Good for what? Considering context in building learning objects.

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Good for what? Considering context in building learning objects.hi, instruction, librarianship, libraries, reference, tech trends, Work

by Meredith Farkas on 8/19/2013 with 12 comments

I’m working with a colleague of mine (Amy Hofer of Threshold Concepts fame) to create a suite of tutorials that are going to be integrated into online University Studies (think General Education) classes. One of the learning objects we plan to create is envisioned as being called “good for what?” Students tend to look at …

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Library DIY: Unmediated point-of-need support

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Library DIY: Unmediated point-of-need supportinstruction, librarianship, libraries, management, MPOW, our digital future, reference, tech trends, Work

by Meredith Farkas on 7/2/2013 with 17 comments

I recently realized that while I write about a lot of things, I do not often write about the work I’m doing at Portland State and through the Oregon Library Association. I think it comes partly from a desire not to toot my own horn, but it also reflects my nervousness about writing about work …

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“I need three peer reviewed articles” or the Freshman research paperinstruction, reference

by Meredith Farkas on 10/27/2011 with 31 comments

For the past six and a half years, I have been teaching Freshman about peer-review and how to find peer-reviewed articles through the library (or Google Scholar). I’ve developed all sorts of activities in different disciplines to get students thinking about audience, writing style, and the format of the articles they find. And every year, …

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Invisible goalposts, support and having a planinstruction, librarianship, libraries, reference, speaking, tenure track, Work, writing

by Meredith Farkas on 10/17/2011 with 12 comments

This summer, I was engaged with quite a few projects (several of which I was in charge of), but was able to make time to focus on scholarship just about every Friday. Part of that, in my opinion, is this blog. This is how I engage with the profession, share my ideas, and have professional …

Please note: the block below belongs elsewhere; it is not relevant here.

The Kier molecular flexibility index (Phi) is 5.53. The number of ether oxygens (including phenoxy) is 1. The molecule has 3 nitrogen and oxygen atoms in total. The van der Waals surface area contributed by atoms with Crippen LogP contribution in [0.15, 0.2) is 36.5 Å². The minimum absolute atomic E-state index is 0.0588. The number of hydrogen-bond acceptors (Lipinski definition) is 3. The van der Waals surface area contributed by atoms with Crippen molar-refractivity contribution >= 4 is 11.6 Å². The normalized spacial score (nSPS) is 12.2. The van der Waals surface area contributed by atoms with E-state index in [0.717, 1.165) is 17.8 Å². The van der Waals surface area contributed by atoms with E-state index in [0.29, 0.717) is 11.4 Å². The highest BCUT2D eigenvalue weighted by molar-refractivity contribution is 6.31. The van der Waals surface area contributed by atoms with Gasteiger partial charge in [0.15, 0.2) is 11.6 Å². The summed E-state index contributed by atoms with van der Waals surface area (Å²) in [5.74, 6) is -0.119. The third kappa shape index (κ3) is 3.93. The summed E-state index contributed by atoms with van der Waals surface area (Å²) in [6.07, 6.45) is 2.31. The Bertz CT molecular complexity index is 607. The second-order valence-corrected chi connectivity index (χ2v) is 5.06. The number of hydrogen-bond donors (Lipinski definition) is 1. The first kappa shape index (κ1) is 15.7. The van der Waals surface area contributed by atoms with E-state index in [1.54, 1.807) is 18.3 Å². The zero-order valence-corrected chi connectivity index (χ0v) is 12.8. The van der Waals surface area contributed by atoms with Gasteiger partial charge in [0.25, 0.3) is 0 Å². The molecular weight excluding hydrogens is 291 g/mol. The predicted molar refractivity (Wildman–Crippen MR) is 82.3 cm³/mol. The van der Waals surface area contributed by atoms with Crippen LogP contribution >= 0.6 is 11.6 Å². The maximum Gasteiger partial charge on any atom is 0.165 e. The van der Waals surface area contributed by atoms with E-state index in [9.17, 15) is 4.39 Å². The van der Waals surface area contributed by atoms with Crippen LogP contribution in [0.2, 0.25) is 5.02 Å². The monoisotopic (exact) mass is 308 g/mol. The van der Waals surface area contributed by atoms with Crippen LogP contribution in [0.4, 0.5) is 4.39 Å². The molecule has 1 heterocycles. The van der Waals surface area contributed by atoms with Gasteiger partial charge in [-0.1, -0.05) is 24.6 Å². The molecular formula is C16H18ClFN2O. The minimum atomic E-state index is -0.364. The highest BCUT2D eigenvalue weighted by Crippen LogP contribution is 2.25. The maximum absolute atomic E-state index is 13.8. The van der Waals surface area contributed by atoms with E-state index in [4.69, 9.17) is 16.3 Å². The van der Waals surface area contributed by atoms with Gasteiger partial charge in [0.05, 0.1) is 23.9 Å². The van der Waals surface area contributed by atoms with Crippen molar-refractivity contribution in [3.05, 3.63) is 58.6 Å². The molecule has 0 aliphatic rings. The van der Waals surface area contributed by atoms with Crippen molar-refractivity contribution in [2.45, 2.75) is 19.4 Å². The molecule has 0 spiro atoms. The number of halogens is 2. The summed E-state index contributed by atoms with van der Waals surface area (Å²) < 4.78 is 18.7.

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Numbers vs. meaningassessment, instruction, librarianship, libraries, management, reference

by Meredith Farkas on 7/21/2010 with 19 comments

Forgive this less-than-well-thought-out post. I’ve been thinking a lot about assessment lately and the librarianly love of numbers in assessment, and I’m a troubled by the way that some academic libraries tend to measure how well they are supporting the academic mission of the institution. Librarians keep a lot of statistics and measure a lot …

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Separate but not equal?librarianship, libraries, online education, our digital future, reference, social software, Work

by Meredith Farkas on 1/10/2009 with 24 comments

When I read David King’s post about Ask-a-Librarian services last week, I didn’t have a strong emotional response to it. That was, until he wrote a follow up which brought my attention to some of the responses people had made to it. With email reference, it’s pretty obvious that it’s not a synchronous medium. We …

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Building 21st century librarians AND librariesinstruction, librarianship, library school, management, our digital future, reference, social software, tech trends